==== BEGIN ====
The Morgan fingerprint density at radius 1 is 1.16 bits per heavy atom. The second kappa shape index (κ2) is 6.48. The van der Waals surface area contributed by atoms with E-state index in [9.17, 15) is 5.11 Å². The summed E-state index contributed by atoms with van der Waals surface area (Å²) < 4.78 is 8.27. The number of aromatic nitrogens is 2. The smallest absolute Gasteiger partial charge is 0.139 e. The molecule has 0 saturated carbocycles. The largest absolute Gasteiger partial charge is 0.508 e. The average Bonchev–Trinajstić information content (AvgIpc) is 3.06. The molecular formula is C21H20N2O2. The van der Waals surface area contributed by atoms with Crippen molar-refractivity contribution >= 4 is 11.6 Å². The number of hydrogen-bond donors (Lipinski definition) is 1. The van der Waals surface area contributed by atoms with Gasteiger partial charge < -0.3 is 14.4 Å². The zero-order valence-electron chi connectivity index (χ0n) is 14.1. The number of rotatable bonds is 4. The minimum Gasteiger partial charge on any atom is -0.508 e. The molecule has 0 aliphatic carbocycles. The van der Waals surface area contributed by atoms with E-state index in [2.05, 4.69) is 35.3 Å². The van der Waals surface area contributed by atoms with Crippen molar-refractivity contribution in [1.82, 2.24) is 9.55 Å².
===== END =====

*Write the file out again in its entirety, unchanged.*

The Morgan fingerprint density at radius 1 is 1.16 bits per heavy atom. The second kappa shape index (κ2) is 6.48. The van der Waals surface area contributed by atoms with E-state index in [9.17, 15) is 5.11 Å². The summed E-state index contributed by atoms with van der Waals surface area (Å²) < 4.78 is 8.27. The number of aromatic nitrogens is 2. The smallest absolute Gasteiger partial charge is 0.139 e. The molecule has 0 saturated carbocycles. The largest absolute Gasteiger partial charge is 0.508 e. The average Bonchev–Trinajstić information content (AvgIpc) is 3.06. The molecular formula is C21H20N2O2. The van der Waals surface area contributed by atoms with Crippen molar-refractivity contribution >= 4 is 11.6 Å². The number of hydrogen-bond donors (Lipinski definition) is 1. The van der Waals surface area contributed by atoms with Gasteiger partial charge < -0.3 is 14.4 Å². The zero-order valence-electron chi connectivity index (χ0n) is 14.1. The number of rotatable bonds is 4. The minimum Gasteiger partial charge on any atom is -0.508 e. The molecule has 0 aliphatic carbocycles. The van der Waals surface area contributed by atoms with E-state index in [2.05, 4.69) is 35.3 Å². The van der Waals surface area contributed by atoms with Crippen molar-refractivity contribution in [1.82, 2.24) is 9.55 Å².